Belfast Telegraph: Brian Doran - Yesterday at 06:00
Principal and Chief Executive of Southern Regional College, Brian Doran, shares his advice ahead of the publication of A-level, BTEC and GCSE results
After all the months of studying, and waiting, results day can be daunting for both students and their parents and guardians. With results days on the horizon, here are 10 tips that I hope will be helpful for parents and guardians.
Have conversations ahead of results day
Talk to your child about their future plans and be positive about the milestone they have reached. Give your child the opportunity to voice their hopes and worries about the future whilst being there to offer advice and guidance. Reassure them there are many options open to them, especially through our local Further Education colleges.
Be aware of all options
Quite often, young people will have a very firm idea of the path they need to follow after school and will see anything else as a failure. Don’t be afraid to talk to them about all the options that will help them get to the next stage in their education. Conversations like this allow you to work together to come up with a plan, so your child sees results day as something to be welcomed rather than feared.
Find out more about alternative pathways
If your child does not get the A-level grades they wanted, they don’t have to move away. There are plenty of higher education options right here. Northern Ireland’s six Further Education Colleges offer a range of degree qualifications and Higher National Diplomas that are in high demand from local employers or alternatively allow them to progress to university.
Likewise for GCSEs. We now have a range of pathways, such as our new NI Traineeships. The traineeships equip students with experience in the workplace, valued skills, and the equivalent of five GCSEs (grades A-C), enabling them to progress to further study or the workplace.
Get ready for clearing
If your child didn’t get a place on their chosen course, they can still use the UCAS clearing system to seek an alternative.
In addition, all of Northern Ireland’s Further Education Colleges operate their own direct application system, have a full list of available courses on their websites, and will host their own information events throughout August. Visit www.furthereducationni.com for further details of what’s on offer at each college.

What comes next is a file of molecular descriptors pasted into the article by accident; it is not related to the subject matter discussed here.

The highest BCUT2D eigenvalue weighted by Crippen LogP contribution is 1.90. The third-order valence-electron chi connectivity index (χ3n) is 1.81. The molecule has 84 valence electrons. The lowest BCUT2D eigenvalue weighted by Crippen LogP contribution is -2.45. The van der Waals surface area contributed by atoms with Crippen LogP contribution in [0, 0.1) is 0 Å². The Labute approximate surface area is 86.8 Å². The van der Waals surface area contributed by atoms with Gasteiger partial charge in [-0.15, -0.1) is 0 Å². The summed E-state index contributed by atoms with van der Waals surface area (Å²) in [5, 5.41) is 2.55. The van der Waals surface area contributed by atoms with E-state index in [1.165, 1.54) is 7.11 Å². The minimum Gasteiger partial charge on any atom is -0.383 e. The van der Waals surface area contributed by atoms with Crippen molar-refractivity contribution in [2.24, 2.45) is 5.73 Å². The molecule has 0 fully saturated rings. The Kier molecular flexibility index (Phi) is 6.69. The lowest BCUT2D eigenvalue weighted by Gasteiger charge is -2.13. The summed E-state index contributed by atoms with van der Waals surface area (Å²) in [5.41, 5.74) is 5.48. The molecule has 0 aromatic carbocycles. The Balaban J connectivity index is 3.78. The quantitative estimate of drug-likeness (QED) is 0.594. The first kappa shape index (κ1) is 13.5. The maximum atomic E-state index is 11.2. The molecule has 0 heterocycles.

Consider a vocational pathway to success
If your child isn’t sure that a university experience is right for them, consider a vocational pathway to obtain higher-level skills and qualifications.
Higher-level vocational qualifications focus on the knowledge and skills people need for a particular job and the pandemic has shown how reliant our economy is on vocational roles in health and social care, computing, IT, and manufacturing.
Be mindful of Higher-Level Apprenticeships
Consider talking to your child about doing a higher-level apprenticeship to earn as they learn.
This means they receive a recognised professional qualification and valuable work experience at the same time. Further Education Colleges offer higher-level apprenticeships in a wide range of priority areas like civil engineering, industrial science, and accountancy.
Talk to a careers adviser
During the results period, advisers in the Further Education College careers teams can give you and your child unbiased advice, helping to match their ambitions with a course and career. There are so many exciting options out there.
Celebrate the result
Results day is a rite of passage for young people. Regardless of the result, this is the start of a new chapter in their life that should be celebrated.
Be the voice of calm
Results day can be a very worrying and anxious time for your child. Instead of rushing into a decision surrounding your child’s future, be the voice of calm and weigh up all options before making any decision.
Keep things in perspective
There can be pressure on young people to see this day as either a success or a failure. Remind your child that this isn’t the case and, while their results may directly relate to what they do next, it does not decide what they can achieve in the future.